Temporal range: 3.3–2.1 Ma
|Skull at the University of Zurich|
Australopithecus africanus is an extinct species of australopithecine, the first species to be described. In common with the older Australopithecus afarensis, A. africanus was of slender build, or gracile, and was thought to have been a direct ancestor of modern humans. Fossil remains indicate that A. africanus was significantly more like modern humans than A. afarensis, with a more human-like cranium permitting a larger brain and more humanoid facial features. A. africanus has been found only in South Africa at four sites: Taung (1924), Sterkfontein (1935), Makapansgat (1948) and Gladysvale (1992).
Raymond Dart, then the head of the department of anatomy at the University of the Witwatersrand in Johannesburg, South Africa, became interested in fossils found at a limestone quarry at Taung near Kimberley, South Africa in 1924. The most promising of these was a skull of an odd ape-like creature presenting human traits at the eye orbits, teeth, and, most importantly, the hole at the base of the skull over the spinal column (the foramen magnum); its placement indicated a human-like upright posture and implied a high probability that this hominid-to-hominin primate had achieved bipedal, as opposed to quadrupedal locomotion. Dart assigned the specimen the name Australopithecus africanus ("southern ape of Africa"); it was also dubbed "the Taung child".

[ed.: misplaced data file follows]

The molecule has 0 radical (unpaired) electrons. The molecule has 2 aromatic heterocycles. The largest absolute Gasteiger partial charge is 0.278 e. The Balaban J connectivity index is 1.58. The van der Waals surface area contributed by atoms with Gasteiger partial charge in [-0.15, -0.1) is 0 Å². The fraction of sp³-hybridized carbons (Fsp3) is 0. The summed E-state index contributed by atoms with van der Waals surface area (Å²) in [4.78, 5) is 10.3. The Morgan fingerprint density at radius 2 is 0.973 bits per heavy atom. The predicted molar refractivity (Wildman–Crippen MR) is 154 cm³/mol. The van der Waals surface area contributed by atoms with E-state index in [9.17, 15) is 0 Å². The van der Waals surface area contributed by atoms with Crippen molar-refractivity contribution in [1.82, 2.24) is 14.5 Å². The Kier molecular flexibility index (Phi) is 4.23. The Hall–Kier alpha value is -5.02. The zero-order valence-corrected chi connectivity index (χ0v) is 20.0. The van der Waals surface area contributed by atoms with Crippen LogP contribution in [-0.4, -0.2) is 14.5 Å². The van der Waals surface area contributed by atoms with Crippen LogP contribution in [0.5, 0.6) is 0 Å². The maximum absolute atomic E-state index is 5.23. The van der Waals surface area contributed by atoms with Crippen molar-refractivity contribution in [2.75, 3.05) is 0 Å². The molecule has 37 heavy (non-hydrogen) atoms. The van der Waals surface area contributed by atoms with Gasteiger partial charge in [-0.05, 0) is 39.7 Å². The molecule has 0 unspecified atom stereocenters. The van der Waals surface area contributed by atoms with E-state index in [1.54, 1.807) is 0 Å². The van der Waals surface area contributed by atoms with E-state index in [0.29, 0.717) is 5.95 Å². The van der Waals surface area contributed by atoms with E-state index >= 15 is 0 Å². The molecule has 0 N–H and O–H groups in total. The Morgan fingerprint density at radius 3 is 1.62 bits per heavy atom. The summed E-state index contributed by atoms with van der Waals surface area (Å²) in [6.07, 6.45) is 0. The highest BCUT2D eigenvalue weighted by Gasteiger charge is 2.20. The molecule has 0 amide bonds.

This was the first time the word "ape" (-pithecus) was formally assigned to any hominin, which, in effect, formally declared humans as descended from apes. Dart theorized the Taung child skull must represent an intermediate species between apes and humans. But his claim was rejected by the scientific community, generally in deference to the broadly-held idea (idée fixe) that the early development of the line to humans required that a large cranium ("big brain") would precede bipedal locomotion; (see below, Mrs. Ples: cranial capacity). And the rejection was buttressed by the widespread belief then, especially in British academia, that the Piltdown Man recently found in England was the likely progenitor of the human lineage. (Piltdown man was later exposed as a forgery.)
Sir Arthur Keith was an anatomist and anthropologist fellow in 1924, and a scientist whose personal prejudice looked to Europe—not to Asia or Africa—as the place where the early hominins would be shown to have emerged. He dismissed Dart's claim, suggesting instead that the Taung child skull belonged to a young ape, most likely an infant gorilla or chimpanzee. Keith's persistence in denouncing the possibility of Australopithecus while justifying the plausibility of Piltdown man was instrumental in binding the two issues inextricably together for over a generation.